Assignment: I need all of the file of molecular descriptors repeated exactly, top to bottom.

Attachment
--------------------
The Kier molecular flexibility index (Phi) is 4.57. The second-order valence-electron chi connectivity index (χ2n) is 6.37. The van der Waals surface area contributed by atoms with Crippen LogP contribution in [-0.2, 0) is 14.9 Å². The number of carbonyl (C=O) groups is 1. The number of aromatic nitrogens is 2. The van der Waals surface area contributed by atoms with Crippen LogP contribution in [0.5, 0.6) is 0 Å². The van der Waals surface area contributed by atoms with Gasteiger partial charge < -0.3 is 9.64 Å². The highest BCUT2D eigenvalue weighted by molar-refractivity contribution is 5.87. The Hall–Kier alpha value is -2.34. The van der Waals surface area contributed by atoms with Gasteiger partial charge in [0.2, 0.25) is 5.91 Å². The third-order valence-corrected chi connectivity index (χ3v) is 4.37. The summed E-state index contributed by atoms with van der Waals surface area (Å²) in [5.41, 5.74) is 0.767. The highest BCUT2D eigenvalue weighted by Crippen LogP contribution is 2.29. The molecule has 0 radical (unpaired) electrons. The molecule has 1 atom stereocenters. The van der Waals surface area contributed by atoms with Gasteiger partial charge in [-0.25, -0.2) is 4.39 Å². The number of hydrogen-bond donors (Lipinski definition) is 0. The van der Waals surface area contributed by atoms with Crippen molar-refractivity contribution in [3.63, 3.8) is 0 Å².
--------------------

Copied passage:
The Kier molecular flexibility index (Phi) is 4.57. The second-order valence-electron chi connectivity index (χ2n) is 6.37. The van der Waals surface area contributed by atoms with Crippen LogP contribution in [-0.2, 0) is 14.9 Å². The number of carbonyl (C=O) groups is 1. The number of aromatic nitrogens is 2. The van der Waals surface area contributed by atoms with Crippen LogP contribution in [0.5, 0.6) is 0 Å². The van der Waals surface area contributed by atoms with Gasteiger partial charge < -0.3 is 9.64 Å². The highest BCUT2D eigenvalue weighted by molar-refractivity contribution is 5.87. The Hall–Kier alpha value is -2.34. The van der Waals surface area contributed by atoms with Gasteiger partial charge in [0.2, 0.25) is 5.91 Å². The third-order valence-corrected chi connectivity index (χ3v) is 4.37. The summed E-state index contributed by atoms with van der Waals surface area (Å²) in [5.41, 5.74) is 0.767. The highest BCUT2D eigenvalue weighted by Crippen LogP contribution is 2.29. The molecule has 0 radical (unpaired) electrons. The molecule has 1 atom stereocenters. The van der Waals surface area contributed by atoms with Gasteiger partial charge in [-0.25, -0.2) is 4.39 Å². The number of hydrogen-bond donors (Lipinski definition) is 0. The van der Waals surface area contributed by atoms with Crippen molar-refractivity contribution in [3.63, 3.8) is 0 Å².